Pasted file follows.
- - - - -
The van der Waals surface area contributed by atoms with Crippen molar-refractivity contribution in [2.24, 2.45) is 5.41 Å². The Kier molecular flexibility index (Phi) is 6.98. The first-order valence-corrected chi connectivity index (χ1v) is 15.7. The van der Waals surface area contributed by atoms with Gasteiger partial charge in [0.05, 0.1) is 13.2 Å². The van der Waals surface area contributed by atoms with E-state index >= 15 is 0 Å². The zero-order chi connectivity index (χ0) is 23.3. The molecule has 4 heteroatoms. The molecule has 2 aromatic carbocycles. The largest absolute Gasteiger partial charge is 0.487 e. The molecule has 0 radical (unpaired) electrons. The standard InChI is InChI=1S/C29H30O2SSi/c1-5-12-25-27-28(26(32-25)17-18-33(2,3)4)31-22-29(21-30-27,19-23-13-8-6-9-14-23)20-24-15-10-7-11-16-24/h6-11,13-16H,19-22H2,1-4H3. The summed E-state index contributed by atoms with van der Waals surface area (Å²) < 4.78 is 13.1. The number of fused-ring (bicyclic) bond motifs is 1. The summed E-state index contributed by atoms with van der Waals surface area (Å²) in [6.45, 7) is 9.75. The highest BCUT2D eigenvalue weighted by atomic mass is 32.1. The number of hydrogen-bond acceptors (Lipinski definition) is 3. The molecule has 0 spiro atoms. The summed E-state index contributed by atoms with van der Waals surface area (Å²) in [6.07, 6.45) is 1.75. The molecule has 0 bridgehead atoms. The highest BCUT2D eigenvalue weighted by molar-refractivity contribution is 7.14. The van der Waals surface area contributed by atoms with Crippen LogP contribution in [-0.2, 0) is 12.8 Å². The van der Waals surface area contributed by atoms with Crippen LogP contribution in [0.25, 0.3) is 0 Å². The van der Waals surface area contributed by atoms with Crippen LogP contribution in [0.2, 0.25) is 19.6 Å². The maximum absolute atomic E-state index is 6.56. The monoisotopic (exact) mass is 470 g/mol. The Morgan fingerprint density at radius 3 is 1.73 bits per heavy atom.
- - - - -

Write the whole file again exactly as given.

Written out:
The van der Waals surface area contributed by atoms with Crippen molar-refractivity contribution in [2.24, 2.45) is 5.41 Å². The Kier molecular flexibility index (Phi) is 6.98. The first-order valence-corrected chi connectivity index (χ1v) is 15.7. The van der Waals surface area contributed by atoms with Gasteiger partial charge in [0.05, 0.1) is 13.2 Å². The van der Waals surface area contributed by atoms with E-state index >= 15 is 0 Å². The zero-order chi connectivity index (χ0) is 23.3. The molecule has 4 heteroatoms. The molecule has 2 aromatic carbocycles. The largest absolute Gasteiger partial charge is 0.487 e. The molecule has 0 radical (unpaired) electrons. The standard InChI is InChI=1S/C29H30O2SSi/c1-5-12-25-27-28(26(32-25)17-18-33(2,3)4)31-22-29(21-30-27,19-23-13-8-6-9-14-23)20-24-15-10-7-11-16-24/h6-11,13-16H,19-22H2,1-4H3. The summed E-state index contributed by atoms with van der Waals surface area (Å²) < 4.78 is 13.1. The number of fused-ring (bicyclic) bond motifs is 1. The summed E-state index contributed by atoms with van der Waals surface area (Å²) in [6.45, 7) is 9.75. The highest BCUT2D eigenvalue weighted by atomic mass is 32.1. The number of hydrogen-bond acceptors (Lipinski definition) is 3. The molecule has 0 spiro atoms. The summed E-state index contributed by atoms with van der Waals surface area (Å²) in [6.07, 6.45) is 1.75. The molecule has 0 bridgehead atoms. The highest BCUT2D eigenvalue weighted by molar-refractivity contribution is 7.14. The van der Waals surface area contributed by atoms with Crippen LogP contribution in [-0.2, 0) is 12.8 Å². The van der Waals surface area contributed by atoms with Crippen LogP contribution in [0.25, 0.3) is 0 Å². The van der Waals surface area contributed by atoms with Crippen LogP contribution in [0.2, 0.25) is 19.6 Å². The maximum absolute atomic E-state index is 6.56. The monoisotopic (exact) mass is 470 g/mol. The Morgan fingerprint density at radius 3 is 1.73 bits per heavy atom.